Of course, an artist as talented as Trampier could also be relied upon to bring life to the more mundane monster as well. here's one of my favourites of his from the Monster Manual, a creatively laid out illustration accompanying the entry for the Giant Wasp:
Note also the traditional garb of the unfortunate warrior - horned helmet aside, this smacks of early D&D aesthetic to me; recalling historical war gear for its heroes rather than Hollywood avant garde. Somehow making the appearance of the human in the piece more rooted in human history (or at least conventional Fantasy of the time) makes the wasp appear more natural as well - and yet, for its size, all the more threatening with it.
Elsewhere, Trampier's work is celebrated as much for its tendency towards vignette as its simple illustration. Mention the captions 'Lost in the Briars', 'Honour Amongst Thieves' and of course 'Emrikol the Chaotic' to a well-seasoned player and they might understandably go all misty-eyed at the instant mental picture each summons; Trampier's skill in composition and execution of often dynamic scenes were simply that effective. This does bring an interesting element out in Trampier's work, however, as down the years eagle-eyed admirers of his work have discovered some real-world bases for his D&D portfolio, such as the street Emrikol races down in his orgy of destruction being the real-world Street of Knights in Rhodes, or his Cloud Giant portrait borrowing heavily from a 19th century etching from H J Ford. It's likely a testament to Trampier's following that such discoveries haven't been framed as attacks on the artist's creativity, but offer instead a knowing wink to the man's obvious talent and broad influences.
Perhaps the most-celebrated of all Dave Trampier's work is, fittingly, the cover for the original AD&D Player's handbook, an enticing scene of dungeon-based plunder that, to my eyes at least, look like they might yet invite more trouble than those giant gemstones are worth...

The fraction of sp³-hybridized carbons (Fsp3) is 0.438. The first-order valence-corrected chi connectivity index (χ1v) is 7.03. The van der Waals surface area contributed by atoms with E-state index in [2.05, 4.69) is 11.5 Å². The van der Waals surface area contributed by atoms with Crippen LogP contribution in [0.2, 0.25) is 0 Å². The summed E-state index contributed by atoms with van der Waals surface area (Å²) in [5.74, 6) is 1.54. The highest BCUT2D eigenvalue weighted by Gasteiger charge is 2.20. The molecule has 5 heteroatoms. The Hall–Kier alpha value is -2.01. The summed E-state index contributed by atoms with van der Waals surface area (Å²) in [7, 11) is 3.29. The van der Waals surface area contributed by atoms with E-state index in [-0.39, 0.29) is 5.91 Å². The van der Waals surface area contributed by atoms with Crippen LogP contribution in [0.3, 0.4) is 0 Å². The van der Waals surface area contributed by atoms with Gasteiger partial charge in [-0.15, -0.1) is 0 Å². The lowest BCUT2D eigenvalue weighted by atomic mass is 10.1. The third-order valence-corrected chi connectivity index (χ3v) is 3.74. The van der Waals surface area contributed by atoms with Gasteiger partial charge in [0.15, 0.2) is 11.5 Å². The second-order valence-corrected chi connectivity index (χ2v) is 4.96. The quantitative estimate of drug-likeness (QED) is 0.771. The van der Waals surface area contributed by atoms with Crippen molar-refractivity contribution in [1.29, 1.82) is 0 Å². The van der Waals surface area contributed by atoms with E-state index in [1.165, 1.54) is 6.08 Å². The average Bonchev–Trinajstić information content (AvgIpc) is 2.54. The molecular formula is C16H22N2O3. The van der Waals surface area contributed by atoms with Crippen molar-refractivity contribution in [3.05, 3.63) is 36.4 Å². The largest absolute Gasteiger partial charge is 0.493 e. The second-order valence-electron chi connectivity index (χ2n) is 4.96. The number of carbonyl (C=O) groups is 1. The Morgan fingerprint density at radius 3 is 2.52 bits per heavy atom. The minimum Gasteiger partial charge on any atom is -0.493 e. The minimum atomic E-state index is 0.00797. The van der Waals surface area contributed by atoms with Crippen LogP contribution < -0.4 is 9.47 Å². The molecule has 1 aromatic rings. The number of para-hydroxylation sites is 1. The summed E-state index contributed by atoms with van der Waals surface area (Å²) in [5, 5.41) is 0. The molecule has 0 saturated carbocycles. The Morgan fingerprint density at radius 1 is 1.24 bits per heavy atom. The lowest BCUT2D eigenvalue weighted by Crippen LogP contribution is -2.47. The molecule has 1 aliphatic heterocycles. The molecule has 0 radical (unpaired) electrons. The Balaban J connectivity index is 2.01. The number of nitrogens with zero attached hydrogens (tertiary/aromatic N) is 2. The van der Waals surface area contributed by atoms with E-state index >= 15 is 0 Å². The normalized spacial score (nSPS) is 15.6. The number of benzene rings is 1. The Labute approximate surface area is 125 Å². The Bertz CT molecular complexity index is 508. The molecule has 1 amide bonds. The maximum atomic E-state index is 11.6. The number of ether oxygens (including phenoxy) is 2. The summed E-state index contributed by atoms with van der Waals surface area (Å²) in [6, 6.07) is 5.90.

Legend has it that Trampier himself appears in cameo as one of the adventurers in this piece - possibly the chap in brown, centre left. The picture is another or Trampier's most famous vignettes and has been much reproduced, imitated and treated to homage by fans and admirers alike - Wizards of the Coast even used a reworking of Trampier's cover when relaunching the D&D line a couple of years ago.
Outside of the three manuals Trampier produced work for TSR's other RPG lines, including Gamma World and TSR's own RPG magazine Dragon, for which the artist employed his equally-accomplished cartoon techniques for his long-running and much-missed back page serial Wormy, which really brings me to the final chapter in the story of Dave Trampier as a fantasy artist. In short, for reasons best known to the man himself, Trampier abruptly and seemingly without explanation severed his connection to TSR, the gaming world (in which he was also a developer) and illustration entirely, apparently resurfacing reluctantly some years later in a newspaper feature about cab drivers in Carbondale, Illinois, and shortly after this time it became more widely acknowledged that the man wanted no part in his former career or legacy (more can be read here.)
The man has probably inspired more artists than he may imagine (myself included), and yet the circumstances of his disappearance and lifestyle change should be respected and rightly left to the man himself. Dave Trampier's work in cartoon and illustration form is rightly revered among older fans for its unique style, consistency and undeniable imagination. Here's to you, Tramp...